Brexit has prompted considerable uncertainty and concern for the business world, and many entrepreneurs are now facing challenges as they find their way through a changing economic environment. Here’s our guide to the impact of Brexit on franchising.
Has Brexit changed franchising in the UK? And is Brexit bad for the franchise model? These questions have been frequently pondered by franchisees and franchisors alike over the past few years. Unfortunately, there’s no simple answer - it’ll depend on the type of business you run.
Like most businesses, franchises need to re-evaluate their operations over the coming months and years, but it’s worth considering the impact of Brexit on franchising before making any hasty decisions.
The impact of Brexit on franchising
Although there is no specific legal framework governing franchises in the UK, there are common laws covering all businesses. Some were agreed by EU members to form a single trading market and protect EU residents, but now we’re out of the EU, they may no longer apply to British businesses.
Franchises should consider:
- Intellectual property rights - Business owners used to apply for a single EU trade mark (EUTM) to protect their intellectual property, but now the government will create a UK trade mark. Franchisors won’t need to pay to be transferred across to the new system, but those with pending applications must register for the new UK trade mark.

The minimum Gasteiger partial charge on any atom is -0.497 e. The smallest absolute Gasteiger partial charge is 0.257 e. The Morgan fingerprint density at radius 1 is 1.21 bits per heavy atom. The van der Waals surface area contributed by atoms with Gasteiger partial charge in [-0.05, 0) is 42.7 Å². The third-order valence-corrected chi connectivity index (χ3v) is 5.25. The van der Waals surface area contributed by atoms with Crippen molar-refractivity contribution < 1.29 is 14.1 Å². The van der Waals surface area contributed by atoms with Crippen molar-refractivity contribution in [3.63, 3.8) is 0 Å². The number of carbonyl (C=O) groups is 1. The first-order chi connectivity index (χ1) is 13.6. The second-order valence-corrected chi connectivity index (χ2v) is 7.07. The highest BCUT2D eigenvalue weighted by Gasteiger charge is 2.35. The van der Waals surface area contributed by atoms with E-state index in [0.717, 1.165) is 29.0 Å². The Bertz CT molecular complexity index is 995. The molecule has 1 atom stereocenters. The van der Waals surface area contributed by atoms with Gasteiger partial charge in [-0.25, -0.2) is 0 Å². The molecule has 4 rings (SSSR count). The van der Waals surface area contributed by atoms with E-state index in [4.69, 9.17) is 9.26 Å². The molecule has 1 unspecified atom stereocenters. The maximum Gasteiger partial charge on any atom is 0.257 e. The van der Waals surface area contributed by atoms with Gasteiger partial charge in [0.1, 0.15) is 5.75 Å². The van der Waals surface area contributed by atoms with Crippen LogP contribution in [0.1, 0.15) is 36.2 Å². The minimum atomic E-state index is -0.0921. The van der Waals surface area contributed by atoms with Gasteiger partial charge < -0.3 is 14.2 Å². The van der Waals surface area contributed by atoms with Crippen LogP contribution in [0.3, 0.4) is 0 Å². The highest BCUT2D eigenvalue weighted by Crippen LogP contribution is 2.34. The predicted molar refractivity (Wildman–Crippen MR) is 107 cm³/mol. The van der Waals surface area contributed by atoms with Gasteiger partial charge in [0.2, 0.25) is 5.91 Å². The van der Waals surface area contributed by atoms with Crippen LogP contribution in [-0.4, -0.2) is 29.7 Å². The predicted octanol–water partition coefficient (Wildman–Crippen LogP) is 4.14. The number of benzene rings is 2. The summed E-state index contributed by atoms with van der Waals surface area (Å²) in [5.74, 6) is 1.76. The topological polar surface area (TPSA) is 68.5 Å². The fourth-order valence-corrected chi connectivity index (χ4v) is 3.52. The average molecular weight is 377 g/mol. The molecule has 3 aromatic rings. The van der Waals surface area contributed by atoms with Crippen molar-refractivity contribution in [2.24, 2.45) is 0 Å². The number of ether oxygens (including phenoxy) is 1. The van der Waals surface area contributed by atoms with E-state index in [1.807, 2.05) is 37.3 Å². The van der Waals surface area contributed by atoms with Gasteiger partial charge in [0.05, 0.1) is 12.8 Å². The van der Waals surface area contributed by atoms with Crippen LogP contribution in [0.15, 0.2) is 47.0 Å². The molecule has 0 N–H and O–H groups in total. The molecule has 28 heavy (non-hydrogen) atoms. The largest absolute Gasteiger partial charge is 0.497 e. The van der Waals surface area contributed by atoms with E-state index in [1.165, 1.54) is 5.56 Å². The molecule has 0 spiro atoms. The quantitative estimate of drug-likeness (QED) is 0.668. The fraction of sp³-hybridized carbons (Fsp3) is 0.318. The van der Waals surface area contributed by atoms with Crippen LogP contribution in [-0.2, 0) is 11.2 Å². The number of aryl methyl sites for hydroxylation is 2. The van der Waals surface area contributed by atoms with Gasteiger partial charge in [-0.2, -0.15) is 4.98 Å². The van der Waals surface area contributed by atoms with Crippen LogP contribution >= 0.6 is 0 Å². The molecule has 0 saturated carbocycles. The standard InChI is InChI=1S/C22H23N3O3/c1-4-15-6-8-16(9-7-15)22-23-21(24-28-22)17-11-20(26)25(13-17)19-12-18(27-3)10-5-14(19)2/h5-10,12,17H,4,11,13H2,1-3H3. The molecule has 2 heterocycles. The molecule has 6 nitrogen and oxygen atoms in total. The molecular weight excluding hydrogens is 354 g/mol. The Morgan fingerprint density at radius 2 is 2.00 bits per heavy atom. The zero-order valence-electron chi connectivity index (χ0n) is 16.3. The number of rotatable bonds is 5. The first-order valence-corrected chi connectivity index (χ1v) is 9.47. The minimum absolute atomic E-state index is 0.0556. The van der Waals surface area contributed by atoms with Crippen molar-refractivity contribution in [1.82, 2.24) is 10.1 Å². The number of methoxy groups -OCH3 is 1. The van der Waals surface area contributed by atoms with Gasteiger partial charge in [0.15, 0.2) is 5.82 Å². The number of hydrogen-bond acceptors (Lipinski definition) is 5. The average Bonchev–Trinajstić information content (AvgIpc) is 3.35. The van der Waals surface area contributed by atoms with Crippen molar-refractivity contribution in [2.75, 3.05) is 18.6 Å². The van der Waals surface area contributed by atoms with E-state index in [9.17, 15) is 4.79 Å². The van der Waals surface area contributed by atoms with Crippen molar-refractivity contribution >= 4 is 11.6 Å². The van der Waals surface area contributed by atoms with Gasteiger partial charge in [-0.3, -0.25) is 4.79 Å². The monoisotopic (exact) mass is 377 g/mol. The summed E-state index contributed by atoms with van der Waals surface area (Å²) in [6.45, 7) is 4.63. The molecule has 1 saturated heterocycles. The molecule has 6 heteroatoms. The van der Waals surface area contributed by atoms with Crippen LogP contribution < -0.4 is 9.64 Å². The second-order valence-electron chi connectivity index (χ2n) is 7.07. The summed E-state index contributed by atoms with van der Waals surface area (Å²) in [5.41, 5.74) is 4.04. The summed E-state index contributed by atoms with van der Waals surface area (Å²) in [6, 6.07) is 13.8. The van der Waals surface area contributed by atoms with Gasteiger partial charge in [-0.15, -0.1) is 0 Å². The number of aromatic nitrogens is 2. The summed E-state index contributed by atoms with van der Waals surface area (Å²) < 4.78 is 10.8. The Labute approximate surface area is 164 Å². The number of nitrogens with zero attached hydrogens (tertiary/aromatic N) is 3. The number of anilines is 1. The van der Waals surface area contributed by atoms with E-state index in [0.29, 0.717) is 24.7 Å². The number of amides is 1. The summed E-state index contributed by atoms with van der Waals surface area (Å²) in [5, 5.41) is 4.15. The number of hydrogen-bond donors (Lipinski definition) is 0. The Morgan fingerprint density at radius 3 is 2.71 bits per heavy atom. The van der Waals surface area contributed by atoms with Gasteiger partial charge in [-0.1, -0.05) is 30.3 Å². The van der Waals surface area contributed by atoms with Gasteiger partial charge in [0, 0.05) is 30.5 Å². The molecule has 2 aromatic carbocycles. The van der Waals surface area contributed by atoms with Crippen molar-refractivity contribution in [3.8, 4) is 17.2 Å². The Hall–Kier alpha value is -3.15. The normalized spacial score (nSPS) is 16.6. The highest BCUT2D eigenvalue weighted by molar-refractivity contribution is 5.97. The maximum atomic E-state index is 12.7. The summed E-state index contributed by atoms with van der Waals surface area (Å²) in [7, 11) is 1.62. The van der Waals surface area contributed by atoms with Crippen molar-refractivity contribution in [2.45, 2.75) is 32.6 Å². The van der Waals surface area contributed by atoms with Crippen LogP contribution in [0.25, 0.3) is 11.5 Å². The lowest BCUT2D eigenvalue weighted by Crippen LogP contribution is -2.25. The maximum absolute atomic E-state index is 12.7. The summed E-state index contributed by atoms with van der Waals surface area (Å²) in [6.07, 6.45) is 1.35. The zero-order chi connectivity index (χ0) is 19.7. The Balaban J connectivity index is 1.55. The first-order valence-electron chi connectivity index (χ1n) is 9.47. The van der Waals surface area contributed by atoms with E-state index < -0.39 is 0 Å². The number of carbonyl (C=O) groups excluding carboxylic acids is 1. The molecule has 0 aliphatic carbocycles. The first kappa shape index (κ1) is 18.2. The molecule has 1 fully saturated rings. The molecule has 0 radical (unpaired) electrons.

- Data protection - The EU General Data Protection Regulation (EU GDPR) no longer applies to the UK, but a new UK GDPR has now been created. In practice, most regulations will stay the same, but it’s worth checking your franchise still adheres to all the rules.
- Competition law - While British businesses were previously affected by EU competition law, they’re now only obliged to follow regulations relating solely to the UK. But if your franchise business operates or completes transactions in an EU country, you’ll need to adhere to the EU rules too.
- Employees - Brexit has had an impact on both franchisee and employee recruitment, as new immigration laws influence whether EU and non-EU citizens can work in the UK. Those who are interested in joining British businesses will have to go through a points-based system to determine their visa eligibility.
- Product safety and licensing - Franchise business owners may have to re-evaluate their products and packaging to comply with UK laws relating to safety, hygiene, conformity, sustainability and EU labelling licences. Also, businesses will need to apply for an Economic Operator Registration and Identification (EORI) number if they continue trading with EU organisations.
Due to the nature of franchising and the relative safety it provides franchise partners due to proven business models and additional support systems, I think people will be more inclined to invest in a franchise than start up on their own after Brexit.
—Dr Hannah MacKechnie, Radfield Home Care co-founder and franchisor